Deliveries from the dog farm were becoming more and more sparse. So sparse, in fact, that old Mr. Kim had to roam the streets of Seoul, looking for stray dogs. Oh, he went for his nightly walks anyways, he always had. It was good for the arthritis. It was better to continue to think of it as a walk for health than a mission to find some meat. There weren’t too many dogs out on the street, and when he eventually lured one with the dried seaweed he kept in his pocket, the meat never turned out as good as the farm meat. He once checked on one of his customers just as his spoon had hit a piece of metal in the dog soup. “What is this?” The customer, a prestigious doctor, had demanded. “A surgical device? Was this someone’s pet? Where are you getting your meat?” Mr. Kim had tried to deny it and ply the doctor with complimentary soju, to no avail. The doctor stormed out. “I don’t know what kind of business you think you’re running,” he had yelled.
Mr. Kim didn’t know either. People had started making pets of dogs, he heard, they thought they were cute. The government made moves to shut down the dog farms and instate shelters in their place. Mr. Kim had tried to go to one of these shelters and offered good money, but he was turned away immediately. “These are not for meat!” The worker, a young girl, had also yelled at him. A young girl with the gumption to yell at an old man, trying to make his living? This was not the Korean way. The land was changing. It seemed like everyone was turning against Mr. Kim. People used to love his dog soup, girls used to show respect.
It was on one of his nightly walks that Mr. Kim noticed a new establishment with a lighted sign. “Dog café,” it read, and was accompanied by a picture of a steaming cup of coffee. Is this the new business model? He eagerly wondered. Well hey, he could get a coffee machine, if that’s what it took. He wondered where they were getting their meat. He took off his hat and stepped inside.
The cafe was full of freely roaming dogs, but they weren’t farm dogs. They were fluffy, had bows. Many of them were too small to provide much meat. Happy looking customers drank coffee and fed the dogs. There were some young couples on dates and an older woman, alone. People feeding their food? Were they fattening the dogs up? Did they like to see the animals first and choose which one would be butchered for their meal? Or sprinkled into their coffee? Mr. Kim inquired at the cash register. The young worker replied that, “No, sir. The dogs are fun for couples.” The worker cast him a sideline look. “They’re also good company for lonely people.” Mr. Kim was a lonely person, so he ordered a coffee and sat down. A dog immediately approached him, looking for treats. Mr. Kim cast him a hateful glance and the dog wandered off to another customer, who showered him with affection and treats. Mr. Kim himself was hungry. He had been living off the vegetables and broths he used to make his increasingly meatless soups. He sighed sadly.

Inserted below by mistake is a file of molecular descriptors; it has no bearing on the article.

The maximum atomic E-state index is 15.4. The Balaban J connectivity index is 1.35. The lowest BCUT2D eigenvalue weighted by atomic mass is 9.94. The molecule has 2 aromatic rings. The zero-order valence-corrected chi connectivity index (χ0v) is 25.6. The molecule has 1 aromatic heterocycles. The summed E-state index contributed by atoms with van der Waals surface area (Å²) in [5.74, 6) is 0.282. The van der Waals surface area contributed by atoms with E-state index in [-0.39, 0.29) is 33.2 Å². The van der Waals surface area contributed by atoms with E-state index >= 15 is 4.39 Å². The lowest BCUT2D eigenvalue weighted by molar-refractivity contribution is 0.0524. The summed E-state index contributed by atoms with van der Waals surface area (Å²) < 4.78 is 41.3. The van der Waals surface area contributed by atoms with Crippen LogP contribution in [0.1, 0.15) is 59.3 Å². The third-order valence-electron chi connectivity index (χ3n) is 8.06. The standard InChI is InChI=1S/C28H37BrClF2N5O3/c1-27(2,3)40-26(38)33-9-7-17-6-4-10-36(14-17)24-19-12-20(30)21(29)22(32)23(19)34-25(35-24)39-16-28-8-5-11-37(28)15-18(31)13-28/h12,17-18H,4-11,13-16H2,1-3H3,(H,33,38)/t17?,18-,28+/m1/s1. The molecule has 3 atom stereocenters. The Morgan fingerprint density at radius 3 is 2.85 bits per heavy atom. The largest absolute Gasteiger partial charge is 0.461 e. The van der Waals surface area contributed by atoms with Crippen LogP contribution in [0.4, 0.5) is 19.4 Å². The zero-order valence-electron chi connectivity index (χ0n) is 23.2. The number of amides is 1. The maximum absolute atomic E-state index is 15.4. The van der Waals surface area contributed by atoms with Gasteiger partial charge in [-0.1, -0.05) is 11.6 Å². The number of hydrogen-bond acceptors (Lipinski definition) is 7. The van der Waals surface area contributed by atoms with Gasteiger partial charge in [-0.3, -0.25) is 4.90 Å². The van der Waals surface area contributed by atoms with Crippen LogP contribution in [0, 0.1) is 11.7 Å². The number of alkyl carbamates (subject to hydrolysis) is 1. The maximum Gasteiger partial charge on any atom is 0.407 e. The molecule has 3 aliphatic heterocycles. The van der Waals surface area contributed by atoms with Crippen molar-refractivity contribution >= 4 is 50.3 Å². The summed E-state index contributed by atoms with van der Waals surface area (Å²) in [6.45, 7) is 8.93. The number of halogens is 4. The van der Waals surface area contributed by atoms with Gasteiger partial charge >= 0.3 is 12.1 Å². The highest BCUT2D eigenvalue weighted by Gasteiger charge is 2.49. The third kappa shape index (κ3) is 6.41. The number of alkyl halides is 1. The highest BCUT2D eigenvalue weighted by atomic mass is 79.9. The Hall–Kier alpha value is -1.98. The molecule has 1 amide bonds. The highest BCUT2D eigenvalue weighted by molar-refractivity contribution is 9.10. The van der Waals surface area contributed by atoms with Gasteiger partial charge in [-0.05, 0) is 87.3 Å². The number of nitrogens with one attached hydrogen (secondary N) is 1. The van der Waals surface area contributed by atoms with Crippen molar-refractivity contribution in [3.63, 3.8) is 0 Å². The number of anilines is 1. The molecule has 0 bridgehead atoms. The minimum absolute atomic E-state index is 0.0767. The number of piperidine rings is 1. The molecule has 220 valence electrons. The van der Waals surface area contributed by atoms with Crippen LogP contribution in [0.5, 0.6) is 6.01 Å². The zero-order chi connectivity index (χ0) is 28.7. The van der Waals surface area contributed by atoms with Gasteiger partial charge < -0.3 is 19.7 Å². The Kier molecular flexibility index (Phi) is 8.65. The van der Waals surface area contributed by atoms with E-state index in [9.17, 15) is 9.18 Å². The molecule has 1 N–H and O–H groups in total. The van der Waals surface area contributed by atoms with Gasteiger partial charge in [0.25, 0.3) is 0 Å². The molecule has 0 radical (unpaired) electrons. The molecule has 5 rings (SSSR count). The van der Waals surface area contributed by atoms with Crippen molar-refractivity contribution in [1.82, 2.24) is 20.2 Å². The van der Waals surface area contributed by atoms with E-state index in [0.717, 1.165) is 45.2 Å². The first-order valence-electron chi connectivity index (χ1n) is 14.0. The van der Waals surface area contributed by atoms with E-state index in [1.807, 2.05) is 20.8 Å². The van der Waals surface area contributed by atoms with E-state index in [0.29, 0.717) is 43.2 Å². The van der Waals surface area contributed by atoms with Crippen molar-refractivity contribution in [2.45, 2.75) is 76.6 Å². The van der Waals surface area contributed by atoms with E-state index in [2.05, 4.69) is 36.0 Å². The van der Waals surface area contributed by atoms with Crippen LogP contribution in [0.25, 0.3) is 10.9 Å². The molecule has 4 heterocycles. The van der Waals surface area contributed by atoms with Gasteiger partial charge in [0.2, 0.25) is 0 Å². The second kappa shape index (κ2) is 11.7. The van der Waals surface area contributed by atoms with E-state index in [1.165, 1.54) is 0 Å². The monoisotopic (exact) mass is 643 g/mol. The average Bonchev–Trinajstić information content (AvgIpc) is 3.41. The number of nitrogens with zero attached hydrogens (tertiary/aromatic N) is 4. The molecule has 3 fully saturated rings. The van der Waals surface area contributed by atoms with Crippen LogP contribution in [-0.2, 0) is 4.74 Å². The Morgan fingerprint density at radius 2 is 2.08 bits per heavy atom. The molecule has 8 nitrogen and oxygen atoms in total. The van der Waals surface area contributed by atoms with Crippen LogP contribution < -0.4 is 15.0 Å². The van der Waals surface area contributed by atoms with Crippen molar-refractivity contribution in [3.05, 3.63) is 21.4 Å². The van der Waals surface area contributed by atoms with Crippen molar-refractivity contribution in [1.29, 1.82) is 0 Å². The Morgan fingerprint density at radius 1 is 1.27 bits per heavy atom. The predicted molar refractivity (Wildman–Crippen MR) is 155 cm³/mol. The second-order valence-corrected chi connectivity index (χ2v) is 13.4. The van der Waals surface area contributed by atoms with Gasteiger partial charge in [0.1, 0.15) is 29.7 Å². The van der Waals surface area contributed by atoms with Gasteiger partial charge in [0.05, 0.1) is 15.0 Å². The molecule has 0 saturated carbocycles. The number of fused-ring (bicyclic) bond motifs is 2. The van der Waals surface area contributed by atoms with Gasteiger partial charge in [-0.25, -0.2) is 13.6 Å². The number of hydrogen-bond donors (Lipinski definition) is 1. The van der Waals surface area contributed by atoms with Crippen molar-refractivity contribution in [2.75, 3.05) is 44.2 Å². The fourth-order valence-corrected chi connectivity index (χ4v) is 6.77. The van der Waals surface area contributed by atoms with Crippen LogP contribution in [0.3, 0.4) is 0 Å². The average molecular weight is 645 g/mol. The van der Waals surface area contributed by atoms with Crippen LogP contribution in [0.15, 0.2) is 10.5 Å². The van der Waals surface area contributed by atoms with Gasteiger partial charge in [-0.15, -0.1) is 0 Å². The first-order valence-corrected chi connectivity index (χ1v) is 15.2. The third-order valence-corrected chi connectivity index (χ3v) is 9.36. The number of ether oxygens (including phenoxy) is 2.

The people were stroking the dogs the way his wife used to stroke his forehead before she passed away. They were cooing at the dogs like he imagined she would’ve cooed at their baby, had it not been stillborn. Another dog wandered his way, a puppy. He wondered whether he could walk out with it. It was small, but he could spread the meat far. Less meat was better than no meat. He glanced at the worker. The worker was stationed next to the door and smiled at him. No chance, then, for an escape. The dog whimpered and pawed Mr. Kim’s pant leg. He pushed the dog away, and the puppy pushed back, pressing his head into Mr. Kim’s wrist. His fur was much softer than the farm dogs and his skin had many folds that Mr. Kim guessed he would grow into as an adult. Mr. Kim batted him away again. This time, the puppy stood on his hind legs and mouthed Mr. Kim’s hand. Mr. Kim felt a little less lonely then, and that made him feel all the more alone. How long had it been since someone welcomed his arthritic touches? And here was this little dog, clamoring to get closer to him. Mr. Kim began to cry. “So it’s you,” he told the puppy. “You’re the one whose been ruining my business.” The puppy rolled over, seeming to indicate that Mr. Kim should rub his stomach. “Well of course, I should’ve known you’d have demands. After all, what’s more natural than a five-pound puppy shutting down an old man’s business, and then telling him what to do with his hands, too.” Nevertheless, Mr. Kim complied.